A solar charge controller takes the power from your solar panels and uses it charge your batteries. There’s only a couple things to think about with solar charge controllers.
PWM or MPPT
There’s two major kinds of solar charge controllers: Pulse Width Modulation (PWM) or Maximum Power Point Tracker (MPPT). If you have a tiny system, say 100 watts or less and you’re charging a lead-acid battery, a cheap PWM is fine. For anything else, grab a MPPT.
Every charge controller can handle a certain amount of power. You’ll want to size your controller to fit your solar array reasonably closely. Going a little bigger will let you add some additional solar panels, if you find the room for them. Just about every controller will list the number of “Amps” (current) that they can handle. To find your approximate number of amps, take the total wattage of solar panels you’re planning on using and divide by 12 (for standard systems). If you have a 100-watt panel, you’ll want a controller that can handle at least 8.3 amps, or rounded-up, 10 amps.
Some controllers offer some fancy connection options including Bluetooth, WiFi, and hard-wired ethernet connection options. Victron leads the pack here with their line of “Smart” systems that all connect via Bluetooth. This feature seems somewhat frivolous, until it comes time to configure the charge parameters, then it’s a game changer.
Adjustable Charge Settings
Just about every controller has some kind of adjust for Battery Type and can support various kinds of batteries. If you’re running a typical lithium setup, this will probably be good enough for your needs. If you’re running a custom lithium pack, like a Tesla battery pack or any non-standard LiFeP04 or other chemistry pack, you’ll need the ability to change the charge settings to prevent damage to your battery. For these systems, you’ll need one of the more advanced charge controllers that let you specify exactly what voltages and how to charge your batteries.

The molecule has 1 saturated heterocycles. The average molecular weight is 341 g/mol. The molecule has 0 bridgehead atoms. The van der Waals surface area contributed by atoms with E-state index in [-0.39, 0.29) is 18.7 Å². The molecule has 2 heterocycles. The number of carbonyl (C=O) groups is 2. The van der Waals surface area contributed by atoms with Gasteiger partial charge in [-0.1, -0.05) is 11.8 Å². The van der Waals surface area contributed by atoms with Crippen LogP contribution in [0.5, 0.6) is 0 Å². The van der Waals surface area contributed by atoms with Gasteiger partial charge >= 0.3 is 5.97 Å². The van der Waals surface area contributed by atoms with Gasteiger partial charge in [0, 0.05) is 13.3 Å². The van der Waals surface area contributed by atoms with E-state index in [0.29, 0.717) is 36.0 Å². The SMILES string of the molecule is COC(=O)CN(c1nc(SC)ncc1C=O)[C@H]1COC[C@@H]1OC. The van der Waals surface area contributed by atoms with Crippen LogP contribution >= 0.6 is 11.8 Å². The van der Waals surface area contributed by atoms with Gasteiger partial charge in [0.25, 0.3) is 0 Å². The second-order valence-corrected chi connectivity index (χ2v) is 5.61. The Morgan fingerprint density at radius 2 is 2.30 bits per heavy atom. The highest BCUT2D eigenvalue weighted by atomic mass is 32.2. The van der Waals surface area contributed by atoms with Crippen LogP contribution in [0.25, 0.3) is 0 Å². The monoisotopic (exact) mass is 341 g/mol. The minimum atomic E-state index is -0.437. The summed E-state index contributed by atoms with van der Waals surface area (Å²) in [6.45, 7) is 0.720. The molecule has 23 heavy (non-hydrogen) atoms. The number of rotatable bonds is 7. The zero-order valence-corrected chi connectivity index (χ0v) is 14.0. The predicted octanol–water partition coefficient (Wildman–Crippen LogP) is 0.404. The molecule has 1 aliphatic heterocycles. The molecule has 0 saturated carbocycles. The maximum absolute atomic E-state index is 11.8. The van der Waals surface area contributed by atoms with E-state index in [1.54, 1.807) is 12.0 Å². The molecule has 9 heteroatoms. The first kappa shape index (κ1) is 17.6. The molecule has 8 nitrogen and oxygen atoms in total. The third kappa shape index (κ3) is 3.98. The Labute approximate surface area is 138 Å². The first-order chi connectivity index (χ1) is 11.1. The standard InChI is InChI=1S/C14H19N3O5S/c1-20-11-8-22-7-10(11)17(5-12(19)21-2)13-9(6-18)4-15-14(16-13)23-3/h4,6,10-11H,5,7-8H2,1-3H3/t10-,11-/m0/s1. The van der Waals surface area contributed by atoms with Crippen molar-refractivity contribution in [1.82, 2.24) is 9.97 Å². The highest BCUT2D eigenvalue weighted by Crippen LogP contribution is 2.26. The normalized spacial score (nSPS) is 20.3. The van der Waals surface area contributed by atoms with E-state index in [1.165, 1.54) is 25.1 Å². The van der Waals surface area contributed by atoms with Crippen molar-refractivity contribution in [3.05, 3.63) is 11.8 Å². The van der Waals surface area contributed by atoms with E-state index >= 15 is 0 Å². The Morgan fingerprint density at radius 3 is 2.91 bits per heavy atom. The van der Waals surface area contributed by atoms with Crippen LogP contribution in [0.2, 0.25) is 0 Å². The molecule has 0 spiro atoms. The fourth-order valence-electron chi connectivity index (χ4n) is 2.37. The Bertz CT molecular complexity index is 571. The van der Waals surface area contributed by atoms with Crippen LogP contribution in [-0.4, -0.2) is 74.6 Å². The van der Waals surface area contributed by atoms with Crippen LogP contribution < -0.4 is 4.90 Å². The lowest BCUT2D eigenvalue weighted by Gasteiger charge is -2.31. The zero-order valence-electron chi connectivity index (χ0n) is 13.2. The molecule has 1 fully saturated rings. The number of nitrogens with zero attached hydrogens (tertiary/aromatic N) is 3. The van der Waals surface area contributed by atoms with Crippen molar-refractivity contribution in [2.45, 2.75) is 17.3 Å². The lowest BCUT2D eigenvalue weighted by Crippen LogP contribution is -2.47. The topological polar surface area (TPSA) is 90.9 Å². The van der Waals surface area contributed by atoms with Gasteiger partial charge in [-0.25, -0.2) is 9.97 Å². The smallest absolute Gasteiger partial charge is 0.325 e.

Amps: Various models available
Display: Bluetooth -> Phone
The ability to connect to these units via Bluetooth to adjust charging parameters is (almost) priceless. This is an easy controller to recommend to anyone. Just pick the size that works for your installation, and you’re good to go.
This is a solid controller, I can speak from experience. This is the controller I’ve had in my rig for over a year now. It’s handling 2,130 watts on my 48 volt bank wonderfully. It’s compatible with battery banks from 12 volt to 60 volts. With higher voltage batteries, it can push some serious power.
Amps: Various models available
Connectivity: PC, Bluetooth (optional adapter)
Display: Unit Display, PC, Bluetooth -> Phone (optional)
Renogy offers all the features and functionality of the Victron units, but at lower price points.
Display: Unit Display, Remote Screen
A less expensive but still highly rated unit.
Renogy MPPT with DC-DC
Connectivity: None (yet)
Display: LED indicator lights
Adjustable: Presets only
This is an interesting unit if you have any class of motorhome, including vans. It has solar inputs plus a DC-DC input to connect to your engine’s alternator. It can charge from either source, which is really handy and convenient for motorhome users. It’ll even trickle charge the starter battery via solar after the house battery has been charged up.
Pros: DC-DC charger plus MPPT solar charge controller all in one device. Fully automatic.
Cons: A single device that if it fails, you’re out of luck. No external display, no internal display, only LED indicators. A separate battery monitoring system like the Victron is highly recommended.